California

by Cornelius van Wytfliet

Detail

Date of first edition: 1597

Date of this map: ca. 1597

Dimensions of the map (not including margins):  23,4 x 29,2 cm

Dimensions (including margins): 30,8 x 38 cm

Condition: Excellent. Centre fold as published. Wide margins.

Condition rating: A+

Verso: blank

Map reference: Van der Krogt 2, 9530:371, page 13 (top right); Burden 106

From: Descriptionis Ptolemaicae Augmentum; Van der Krogt 371:01-13 (top right 13)

 

 

 

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Granata Nova Et California by Wytfliet

This map is interesting for the cartography of the American west coast and is one of the most important maps in the atlas. This is the second map of California and Northwest America. The oldest map is by the Jode from 1592. Wytfliet follows the region from the southern tip of Baja California to Los Farallones in the north and also shows the Colorado River. Wytfliet is not free from some misconceptions. For example, he lets the Rio Grande flow from an imaginary lake to the Gulf of California (instead of to the Gulf of Mexico). This lake is surrounded by the legendary Septem civitatum Patria (the seven cities of Cibola), a mythical idea that originated in self-fulfilling wishful thinking. The origins of the myth date back to the conquest of Portugal by the Moors in the early eighth century. Seven bishops and their followers are said to have crossed the Atlantic Ocean in 714 to land in Antille (hence the name of the archipelago). Since these islands produced too little silver and gold, they were forced to seek their fortune in the Far West. The seven cities of El Dorado were born. It was Álvar Núñez Cabeza de Vaca, who had been shipwrecked off the Florida coast in 1528, who moved into the mainland towards Texas and Northern Mexico. On his return, he first reported on the alleged existence of these cities. Brother Marcos de Niza, on an expedition to Zuniland in 1539, added to the legend.  So there could be no more doubt about the cities and their stocks of precious metal. A subsequent expedition in 1540-1542 under conquistador Francisco Vazquez de Coronado (1510-1554) was sent out specifically to collect a lot of gold there. Unfortunately, only a few poor little pueblo villages were found. This expedition did explore the southern Rocky Mountains and the Rio Grande and Grand Canyon walks.

Other cartographers including Mercator (world map 1569), Plancius (world map 1592) and Ortelius (in his maps of America and Tartaria both from 1570) drew the California peninsula. The image of the Gulf of California is related to the expeditions at the time. On the map, this inlet was referred to as Mar Vermeio, because of the red color of the water, so reflected by the surrounding landscape, as it was reminiscent of that other Red Sea known to the Spaniards.  The Gulf was explored by Francisco de Ulloa in 1539 on the orders of Cortés. Ulloa did give rise to the sixteenth-century misunderstanding that California was an island. However, an expedition soon followed under Hernando de Alarcon with Domingo del Castillo as pilot. He first drew a map of Baja California as a peninsula. However, this map from 1541 has been lost. Baja California would be presented as such for eighty years. Still, the already existing misconception persisted. Unfortunately Abraham Goos conjured an island on his map of the northern part of America in 1624. Even more acclaim was the English mathematician Henry Briggs who in his 1625 work Purchas his Pilgrims, vol iii depicted a huge island of California off the west coast of America. The myth would live on for decades. The controversy was deep as King Ferdinand VII of Spain was forced to issue a decree in 1747 that Baja California was indeed a peninsula.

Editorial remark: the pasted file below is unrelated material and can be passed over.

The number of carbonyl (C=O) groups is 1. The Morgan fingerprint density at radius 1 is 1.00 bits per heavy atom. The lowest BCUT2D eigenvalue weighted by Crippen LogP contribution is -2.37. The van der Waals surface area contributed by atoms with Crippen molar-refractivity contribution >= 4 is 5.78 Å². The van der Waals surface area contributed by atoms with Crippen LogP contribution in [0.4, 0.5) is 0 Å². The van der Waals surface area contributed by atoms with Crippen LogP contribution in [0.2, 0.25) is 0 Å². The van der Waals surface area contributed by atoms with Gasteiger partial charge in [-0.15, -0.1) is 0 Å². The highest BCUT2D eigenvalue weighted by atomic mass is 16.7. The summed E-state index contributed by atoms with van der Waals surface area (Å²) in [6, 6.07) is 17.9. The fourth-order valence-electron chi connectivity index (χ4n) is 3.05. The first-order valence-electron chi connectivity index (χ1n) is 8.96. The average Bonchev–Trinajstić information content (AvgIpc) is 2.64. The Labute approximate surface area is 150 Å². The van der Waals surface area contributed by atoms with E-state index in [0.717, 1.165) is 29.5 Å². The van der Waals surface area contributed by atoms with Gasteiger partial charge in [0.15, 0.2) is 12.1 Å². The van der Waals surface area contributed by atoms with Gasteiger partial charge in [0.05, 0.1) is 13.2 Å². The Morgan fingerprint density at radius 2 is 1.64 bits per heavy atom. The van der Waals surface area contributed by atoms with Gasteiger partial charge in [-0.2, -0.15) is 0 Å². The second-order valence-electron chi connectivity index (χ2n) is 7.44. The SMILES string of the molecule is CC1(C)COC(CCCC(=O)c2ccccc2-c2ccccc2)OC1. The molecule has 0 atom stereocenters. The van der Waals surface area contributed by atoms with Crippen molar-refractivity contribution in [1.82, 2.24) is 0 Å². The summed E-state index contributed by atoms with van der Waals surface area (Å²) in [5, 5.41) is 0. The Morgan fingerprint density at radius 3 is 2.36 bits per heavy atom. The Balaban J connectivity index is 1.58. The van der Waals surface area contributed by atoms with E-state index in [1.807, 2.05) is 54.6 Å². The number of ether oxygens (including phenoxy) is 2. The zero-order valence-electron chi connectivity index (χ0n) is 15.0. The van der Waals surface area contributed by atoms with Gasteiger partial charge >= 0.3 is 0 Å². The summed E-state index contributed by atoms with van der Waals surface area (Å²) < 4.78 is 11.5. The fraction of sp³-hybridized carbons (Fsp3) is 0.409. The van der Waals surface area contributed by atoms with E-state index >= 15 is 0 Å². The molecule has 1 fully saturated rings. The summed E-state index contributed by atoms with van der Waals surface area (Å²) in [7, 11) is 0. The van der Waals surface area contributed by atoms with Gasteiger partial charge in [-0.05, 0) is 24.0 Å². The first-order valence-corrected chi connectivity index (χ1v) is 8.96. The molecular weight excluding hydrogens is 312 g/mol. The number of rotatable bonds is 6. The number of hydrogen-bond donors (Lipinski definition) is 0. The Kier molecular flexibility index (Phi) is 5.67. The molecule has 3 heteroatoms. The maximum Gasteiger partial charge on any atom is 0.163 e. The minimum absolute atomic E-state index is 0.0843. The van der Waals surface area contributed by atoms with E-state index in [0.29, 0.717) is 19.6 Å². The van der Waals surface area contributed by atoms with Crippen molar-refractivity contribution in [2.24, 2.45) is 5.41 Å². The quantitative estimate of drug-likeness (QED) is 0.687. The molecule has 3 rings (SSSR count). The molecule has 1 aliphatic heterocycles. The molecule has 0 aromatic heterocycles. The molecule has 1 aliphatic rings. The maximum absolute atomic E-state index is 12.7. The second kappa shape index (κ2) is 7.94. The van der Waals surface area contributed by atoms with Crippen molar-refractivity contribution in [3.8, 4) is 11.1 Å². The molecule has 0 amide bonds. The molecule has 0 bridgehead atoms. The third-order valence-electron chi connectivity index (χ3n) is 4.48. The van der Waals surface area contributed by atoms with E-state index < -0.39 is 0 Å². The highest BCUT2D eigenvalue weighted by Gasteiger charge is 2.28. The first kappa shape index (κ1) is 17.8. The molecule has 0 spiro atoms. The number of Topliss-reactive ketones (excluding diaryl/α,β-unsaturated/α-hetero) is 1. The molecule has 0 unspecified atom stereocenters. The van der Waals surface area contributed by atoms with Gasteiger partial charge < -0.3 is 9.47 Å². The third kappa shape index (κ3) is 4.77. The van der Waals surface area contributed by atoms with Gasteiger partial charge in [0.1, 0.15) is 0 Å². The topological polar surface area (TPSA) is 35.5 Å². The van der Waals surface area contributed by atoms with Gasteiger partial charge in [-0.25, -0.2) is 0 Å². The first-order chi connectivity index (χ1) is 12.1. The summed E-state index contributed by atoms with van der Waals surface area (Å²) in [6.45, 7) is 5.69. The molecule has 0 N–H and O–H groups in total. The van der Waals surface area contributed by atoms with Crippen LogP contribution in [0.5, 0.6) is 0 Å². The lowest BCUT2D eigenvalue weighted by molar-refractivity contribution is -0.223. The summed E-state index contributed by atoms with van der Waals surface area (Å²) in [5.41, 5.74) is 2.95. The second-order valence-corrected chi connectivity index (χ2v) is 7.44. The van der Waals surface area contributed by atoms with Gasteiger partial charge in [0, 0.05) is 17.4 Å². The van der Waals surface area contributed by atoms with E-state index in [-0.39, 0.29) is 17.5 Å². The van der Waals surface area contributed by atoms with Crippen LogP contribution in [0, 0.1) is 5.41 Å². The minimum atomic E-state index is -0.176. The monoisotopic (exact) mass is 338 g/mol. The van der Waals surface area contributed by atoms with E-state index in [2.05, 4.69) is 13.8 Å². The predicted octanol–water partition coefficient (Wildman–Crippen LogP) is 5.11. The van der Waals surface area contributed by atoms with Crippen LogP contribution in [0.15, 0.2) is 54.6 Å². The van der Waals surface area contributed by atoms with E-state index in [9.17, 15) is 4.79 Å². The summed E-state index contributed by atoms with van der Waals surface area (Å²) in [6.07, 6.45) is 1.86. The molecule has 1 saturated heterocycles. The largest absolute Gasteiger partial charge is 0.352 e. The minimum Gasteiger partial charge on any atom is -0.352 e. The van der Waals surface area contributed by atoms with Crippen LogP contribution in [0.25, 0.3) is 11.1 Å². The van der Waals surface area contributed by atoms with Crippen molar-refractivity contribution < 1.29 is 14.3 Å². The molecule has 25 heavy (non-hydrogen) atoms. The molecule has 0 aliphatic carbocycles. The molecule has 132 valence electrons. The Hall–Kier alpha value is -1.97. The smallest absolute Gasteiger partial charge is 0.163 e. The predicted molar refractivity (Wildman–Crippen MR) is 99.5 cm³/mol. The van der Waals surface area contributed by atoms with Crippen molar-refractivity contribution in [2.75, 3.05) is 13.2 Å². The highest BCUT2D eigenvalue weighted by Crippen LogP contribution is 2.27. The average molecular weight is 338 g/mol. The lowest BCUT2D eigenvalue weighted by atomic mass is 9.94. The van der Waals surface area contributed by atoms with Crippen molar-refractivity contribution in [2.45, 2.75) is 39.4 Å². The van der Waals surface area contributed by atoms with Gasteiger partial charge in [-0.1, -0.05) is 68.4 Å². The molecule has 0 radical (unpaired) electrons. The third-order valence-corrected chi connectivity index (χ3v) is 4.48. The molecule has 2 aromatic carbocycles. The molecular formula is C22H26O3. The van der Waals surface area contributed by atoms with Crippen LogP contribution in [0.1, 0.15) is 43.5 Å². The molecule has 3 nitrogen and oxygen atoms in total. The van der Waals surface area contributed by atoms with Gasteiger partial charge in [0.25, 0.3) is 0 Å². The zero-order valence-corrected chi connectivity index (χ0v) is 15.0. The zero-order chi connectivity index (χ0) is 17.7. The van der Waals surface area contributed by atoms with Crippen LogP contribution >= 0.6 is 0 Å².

This map also shows:

• an unnamed river running from the north, probably the Colorado River;
• on the west coast of the peninsula the island of Y. de los Cedros, too far to the north. This island was the northernmost point of the 1539 expedition from Ulloa on the west side;
• in the far north Los Farallones: the only topographical name still used today refers to the Farallon Islands, located just outside San Francisco Bay. Would that wide waterway represent the bay?

 

 

Cornelius Wytfliet (? – 1597)

Cornelius Wytfliet was a geographer from Leuven. After graduating Licentiate in Laws from the University of Leuven, Wytfliet moved to Brussels and became secretary to the Council of Brabant.
In 1597 he published the first atlas of America: the Descriptionis Ptolemaicae Augmentum (Augmentation to Ptolemy’s description). He named his work an augmentation to Ptolemy’s Geography because it covers the Americas, a part of the world unknown to Ptolemy. However, there is no other connection between the works of Ptolemy and Van Wytfliet. Dedicated to Philip III of Spain it is a history of the New World to date, recording its discovery, natural history, etc. It provides a history of exploration and the voyages of Christopher Columbus (1492-1502), John Cabot (1497-98), Sebastian Cabot (1526-28), Francisco Pizarro (1527-35), Giovanni de Verazzano (1524), Jacques Cartier (1540-42), and Martin Frobisher (1576-78). Most of Van Wytfliet’s maps are the first or among the earliest of specific regions of North and South America.

For the book, Wytfliet had engraved nineteen maps, one of the world and eighteen regional maps of the Americas. The book was an immediate success and ran to several editions.
Two editions of the Descriptionis Ptolemaicae were published et Leuven in 1597 and 1598. In 1603 appeared the first Douai edition with later editions with French text. The last edition was published in Arnhem in 1615.